Steven chose his next words very carefully before speaking. "There were a lot of good players I heard when walking through the halls." Josh nodded his head slowly to this. "There was one in particular who was very good. Unfortunately though, I was not able to see who it was."
Even though Josh's distress was apparent, he still had a hint of resignation in his expression. "Did you hear what song it was?"
Steven nodded his head. "It was very fast, and was played remarkably well. It certainly is one of Chopin's more difficult pieces to play on the piano."
Josh seemed to digest the words slowly, as if breaking them down in his mind until the pieces were easier to swallow. "Do you think I will have to compete against that?"
Now Steven let out a deep breath. "I don't know. It's possible."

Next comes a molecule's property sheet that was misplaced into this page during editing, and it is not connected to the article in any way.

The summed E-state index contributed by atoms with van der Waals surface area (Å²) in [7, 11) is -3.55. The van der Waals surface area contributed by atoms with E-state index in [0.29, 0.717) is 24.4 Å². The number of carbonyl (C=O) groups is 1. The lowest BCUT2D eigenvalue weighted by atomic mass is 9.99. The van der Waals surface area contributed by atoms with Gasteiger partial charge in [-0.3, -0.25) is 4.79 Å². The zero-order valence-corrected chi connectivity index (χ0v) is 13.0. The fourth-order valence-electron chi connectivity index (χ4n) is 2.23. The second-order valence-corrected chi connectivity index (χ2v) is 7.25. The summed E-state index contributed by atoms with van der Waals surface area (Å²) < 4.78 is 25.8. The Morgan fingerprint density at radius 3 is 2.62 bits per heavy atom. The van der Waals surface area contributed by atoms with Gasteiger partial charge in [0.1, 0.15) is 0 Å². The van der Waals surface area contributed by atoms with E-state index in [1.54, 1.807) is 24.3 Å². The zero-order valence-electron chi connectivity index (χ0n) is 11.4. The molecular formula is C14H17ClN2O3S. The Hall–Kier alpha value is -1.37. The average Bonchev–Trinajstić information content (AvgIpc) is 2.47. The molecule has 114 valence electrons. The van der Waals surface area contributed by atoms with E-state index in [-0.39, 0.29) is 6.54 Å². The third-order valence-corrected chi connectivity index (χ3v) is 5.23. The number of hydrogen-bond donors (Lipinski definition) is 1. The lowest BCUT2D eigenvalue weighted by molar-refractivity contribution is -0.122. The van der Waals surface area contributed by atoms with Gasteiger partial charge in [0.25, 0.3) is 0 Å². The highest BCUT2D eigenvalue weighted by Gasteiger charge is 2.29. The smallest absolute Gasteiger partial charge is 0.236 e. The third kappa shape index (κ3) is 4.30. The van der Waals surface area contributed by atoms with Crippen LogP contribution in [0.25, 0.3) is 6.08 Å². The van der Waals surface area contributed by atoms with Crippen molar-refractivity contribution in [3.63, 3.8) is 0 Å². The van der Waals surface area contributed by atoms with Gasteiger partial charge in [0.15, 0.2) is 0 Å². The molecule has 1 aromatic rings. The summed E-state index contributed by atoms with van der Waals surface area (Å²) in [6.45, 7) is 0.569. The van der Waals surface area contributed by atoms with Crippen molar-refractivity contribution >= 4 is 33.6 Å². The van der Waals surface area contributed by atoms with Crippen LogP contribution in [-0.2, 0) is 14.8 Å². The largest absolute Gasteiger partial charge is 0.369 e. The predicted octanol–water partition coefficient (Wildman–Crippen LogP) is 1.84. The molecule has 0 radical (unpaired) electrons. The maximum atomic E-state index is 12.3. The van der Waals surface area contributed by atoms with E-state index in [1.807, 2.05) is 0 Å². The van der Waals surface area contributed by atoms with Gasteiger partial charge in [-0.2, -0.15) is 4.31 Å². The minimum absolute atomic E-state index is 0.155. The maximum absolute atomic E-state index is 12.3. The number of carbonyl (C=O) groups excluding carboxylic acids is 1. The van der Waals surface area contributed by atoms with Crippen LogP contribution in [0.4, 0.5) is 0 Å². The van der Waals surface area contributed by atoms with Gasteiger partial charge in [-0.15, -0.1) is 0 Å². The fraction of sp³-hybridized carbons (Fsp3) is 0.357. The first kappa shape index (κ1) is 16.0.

Both Steven and Josh sat there, each staring out into a different part of the hallway. Both were straining their ears to hear any stray melodies from a practice room, or simply listen in on what people were saying in passing. Steven looked back down at Josh again. He could tell the boy was very troubled by this, and he felt equally troubled. He wanted very much for Josh to be successful, and he thought a song like the Reverie was quite an accomplishment for a boy who had only just turned eleven a few months ago. Most children his age were still playing out of level books, or arranged pieces with chords that could be played with one hand, or a melody that didn't require a lot of finger crossovers. Josh was way beyond that, playing pieces that would normally be reserved for college students.